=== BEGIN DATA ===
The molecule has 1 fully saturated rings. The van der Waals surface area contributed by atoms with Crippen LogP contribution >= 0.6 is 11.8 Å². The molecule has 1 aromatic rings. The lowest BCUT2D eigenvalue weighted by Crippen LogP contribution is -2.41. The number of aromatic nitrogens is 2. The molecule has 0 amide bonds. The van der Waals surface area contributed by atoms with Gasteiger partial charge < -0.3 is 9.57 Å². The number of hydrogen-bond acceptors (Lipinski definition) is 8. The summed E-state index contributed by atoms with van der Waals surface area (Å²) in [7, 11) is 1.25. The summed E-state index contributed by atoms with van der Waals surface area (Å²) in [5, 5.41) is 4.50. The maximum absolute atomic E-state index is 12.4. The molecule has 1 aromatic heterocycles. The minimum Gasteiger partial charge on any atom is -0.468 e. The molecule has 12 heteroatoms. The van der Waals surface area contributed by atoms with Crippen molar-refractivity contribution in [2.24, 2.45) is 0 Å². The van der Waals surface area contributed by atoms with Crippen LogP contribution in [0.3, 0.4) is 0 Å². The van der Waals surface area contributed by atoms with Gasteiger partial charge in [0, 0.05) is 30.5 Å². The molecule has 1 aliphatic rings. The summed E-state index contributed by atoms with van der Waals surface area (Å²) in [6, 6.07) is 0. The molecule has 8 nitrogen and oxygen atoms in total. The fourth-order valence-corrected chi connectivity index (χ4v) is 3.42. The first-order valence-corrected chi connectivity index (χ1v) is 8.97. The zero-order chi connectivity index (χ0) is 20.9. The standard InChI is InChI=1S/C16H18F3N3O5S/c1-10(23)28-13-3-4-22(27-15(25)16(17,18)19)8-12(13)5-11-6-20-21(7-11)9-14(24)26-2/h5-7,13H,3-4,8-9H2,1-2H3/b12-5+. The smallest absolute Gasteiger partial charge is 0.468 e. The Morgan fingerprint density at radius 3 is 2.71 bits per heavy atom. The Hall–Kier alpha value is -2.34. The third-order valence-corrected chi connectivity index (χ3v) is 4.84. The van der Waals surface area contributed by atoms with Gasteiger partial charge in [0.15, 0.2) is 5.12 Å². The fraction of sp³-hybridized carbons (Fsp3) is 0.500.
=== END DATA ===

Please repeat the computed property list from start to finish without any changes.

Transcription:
The molecule has 1 fully saturated rings. The van der Waals surface area contributed by atoms with Crippen LogP contribution >= 0.6 is 11.8 Å². The molecule has 1 aromatic rings. The lowest BCUT2D eigenvalue weighted by Crippen LogP contribution is -2.41. The number of aromatic nitrogens is 2. The molecule has 0 amide bonds. The van der Waals surface area contributed by atoms with Gasteiger partial charge < -0.3 is 9.57 Å². The number of hydrogen-bond acceptors (Lipinski definition) is 8. The summed E-state index contributed by atoms with van der Waals surface area (Å²) in [7, 11) is 1.25. The summed E-state index contributed by atoms with van der Waals surface area (Å²) in [5, 5.41) is 4.50. The maximum absolute atomic E-state index is 12.4. The molecule has 1 aromatic heterocycles. The minimum Gasteiger partial charge on any atom is -0.468 e. The molecule has 12 heteroatoms. The van der Waals surface area contributed by atoms with Crippen molar-refractivity contribution in [2.24, 2.45) is 0 Å². The van der Waals surface area contributed by atoms with Crippen LogP contribution in [0.3, 0.4) is 0 Å². The van der Waals surface area contributed by atoms with Gasteiger partial charge in [0, 0.05) is 30.5 Å². The molecule has 1 aliphatic rings. The summed E-state index contributed by atoms with van der Waals surface area (Å²) in [6, 6.07) is 0. The molecule has 8 nitrogen and oxygen atoms in total. The fourth-order valence-corrected chi connectivity index (χ4v) is 3.42. The first-order valence-corrected chi connectivity index (χ1v) is 8.97. The zero-order chi connectivity index (χ0) is 20.9. The standard InChI is InChI=1S/C16H18F3N3O5S/c1-10(23)28-13-3-4-22(27-15(25)16(17,18)19)8-12(13)5-11-6-20-21(7-11)9-14(24)26-2/h5-7,13H,3-4,8-9H2,1-2H3/b12-5+. The smallest absolute Gasteiger partial charge is 0.468 e. The Morgan fingerprint density at radius 3 is 2.71 bits per heavy atom. The Hall–Kier alpha value is -2.34. The third-order valence-corrected chi connectivity index (χ3v) is 4.84. The van der Waals surface area contributed by atoms with Gasteiger partial charge in [0.15, 0.2) is 5.12 Å². The fraction of sp³-hybridized carbons (Fsp3) is 0.500.